30.09. - 09.10.2021

Strong women

Again this year FILMFEST HAMBURG will showcase a multitude of films made by women. Here is a lowdown of the first five of these productions involving exceptional female directors and a film made by a team of two directors, as well as an event from the fringe programme in cooperation with WIFT (Women in Film and Television) on the topic of equal opportunities in the film industry.

Chloé Zhao made her directing debut at FILMFEST HAMBURG in 2015 with Songs My Brothers Taught Me. This year the Chinese-born director, who has made a home for herself in New York, will be enriching the programme with The Rider, winner of the Art Cinema Award at Cannes International Film Festival. In it Zhao whisks viewers off on a melancholy journey to the American heartland. With great sensitivity she tells the incredibly moving story of a once-acclaimed rodeo star on a quest for a new identity following a serious head injury.

With her second feature film What Will People Say, Norwegian director Iram Haq gives us a look behind closed doors of a Pakistani family in Norway. At home 16-year-old Nisha is the perfect daughter and outside a normal teenager. Until her father catches her with her boyfriend and sends her to Pakistan to live with her relatives and adopt the culture of her parents. An intense film dealing with the lives of young women in patriarchal societies.

In her feature film Licht, Austrian director Barbara Albert (Die Lebenden, Nordrand, Böse Zellen) narrates a parable about the power of music at the time of Mozart in Vienna. Elaborately staged and with a great deal of sensitivity the historical drama tells the fateful story of miracle healer Franz Anton Mesmer (Devid Striesow) and his most famous patient Theresia Paradis (Maria Dragus), an 18-year-old pianist who became blind at an early age, who notices with horror that she is losing her musical virtuosity as her sight begins to improve.

Brazilian documentary Baronesa by Juliana Antunes deals with the everyday lives of two women in the slums of the Brazilian million-strong metropolis Belo Horizonte. Their conversations provide a female insight into an environment dominated by male violence, which despite all the severity has a rugged beauty to it. Men play only supporting roles, and even the film crew was almost exclusively made up of women.

In Fühlen Sie sich manchmal ausgebrannt und leer? (Do you sometimes feel burned-out and empty), Lola Randl employs charm and wit to tell of the excessive demands of life. Luisa (Lina Beckmann) becomes two overnight, old Luisa in one body and new Anne in the other. On the outside the two look identical, but on everything else they are profoundly different. But Luisa soon recognises the possibilities her second self might bring: finally she can run away with her lover Leopold (Benno Fürmann) while Anne takes care of her husband Richard (Charlie Hübner). A wonderfully quirky, dazzlingly colourful comedy of mistaken identities.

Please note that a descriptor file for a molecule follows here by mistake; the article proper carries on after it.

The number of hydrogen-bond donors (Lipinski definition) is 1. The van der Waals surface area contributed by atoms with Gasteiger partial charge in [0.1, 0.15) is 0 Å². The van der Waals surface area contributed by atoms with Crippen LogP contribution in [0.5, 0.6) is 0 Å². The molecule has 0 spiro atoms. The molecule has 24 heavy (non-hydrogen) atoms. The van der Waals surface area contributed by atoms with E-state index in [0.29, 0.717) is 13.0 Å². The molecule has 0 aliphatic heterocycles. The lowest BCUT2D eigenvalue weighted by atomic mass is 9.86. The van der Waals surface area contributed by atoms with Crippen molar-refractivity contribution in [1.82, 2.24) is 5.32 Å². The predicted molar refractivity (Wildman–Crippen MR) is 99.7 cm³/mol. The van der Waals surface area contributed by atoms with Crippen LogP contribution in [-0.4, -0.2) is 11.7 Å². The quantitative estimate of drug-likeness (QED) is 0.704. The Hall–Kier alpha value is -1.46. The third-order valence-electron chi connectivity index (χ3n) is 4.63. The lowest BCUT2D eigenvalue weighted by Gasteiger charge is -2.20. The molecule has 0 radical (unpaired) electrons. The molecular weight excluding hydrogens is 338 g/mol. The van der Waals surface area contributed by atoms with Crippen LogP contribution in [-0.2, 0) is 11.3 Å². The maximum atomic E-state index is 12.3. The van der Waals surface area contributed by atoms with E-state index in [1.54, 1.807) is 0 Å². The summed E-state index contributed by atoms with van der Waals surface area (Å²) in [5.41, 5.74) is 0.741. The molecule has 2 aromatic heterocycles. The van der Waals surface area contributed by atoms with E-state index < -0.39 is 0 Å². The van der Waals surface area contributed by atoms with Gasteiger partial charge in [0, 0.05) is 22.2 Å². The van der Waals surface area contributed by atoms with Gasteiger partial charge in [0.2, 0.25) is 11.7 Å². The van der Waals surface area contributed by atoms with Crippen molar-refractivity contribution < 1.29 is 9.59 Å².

Valerie Faris and Jonathan Dayton have devoted themselves to the issue of equal opportunities. In 2006, the married couple wowed audiences with their directing debut Little Miss Sunshine, shown as the closing film at FILMFEST HAMBURG. Now they introduce their second joint feature film, Battle of The Sexes – Gegen jede Regel (Battle of the Sexes, Against Every Rule). In the wake of the sexual revolution and the booming feminist movement, the 1973 US exhibition match between world no. 1 female tennis player Billie Jean King (Emma Stone) and ex tennis champion Bobby Riggs (Steve Carell) is billed a “Battle Of The Sexes”, and with 90 million viewers it becomes the most-watched sporting event in television history. Yet away from preparing for the match the two opponents are fighting their own personal battles: Riggs is struggling with his gambling addiction while King is campaigning for equality and self-determined sexuality.

As part of FILMFEST HAMBURG, the industry network WIFT (Women in Film and Television) invites you to its panel discussion How do we achieve equal opportunities for women in film and TV?, taking place on 13 October from 4‑5:30 p.m. in the festival tent. The fact that women have been heavily underrepresented in German films has long been known. According to the latest study by the German Council for Culture, the financial disadvantage of women in culture and media has manifested itself in a serious gap of around 24 percent between women and men in terms of Artists’ Social Security Fund payments. In front of the camera women are mainly portrayed in connection with relationships and partnerships, that according to a recent study by the University of Rostock in collaboration with ARD, ZDF, RTL and ProSiebenSat.1. Discussing strategies, political responsibility and opportunities afforded by funding institutions designed to give female filmmakers equal opportunities are Maria Köpf (Managing Director Filmförderung Hamburg Schleswig-Holstein), Jana Schiedek (State Counsellor for Culture and Media of the Free and Hanseatic City of Hamburg), Anna Serner (CEO Swedish Film Institute) and Monique Simard (CEO Sodec, Canada). 

The panel discussion will be chaired by Katja Eichinger.


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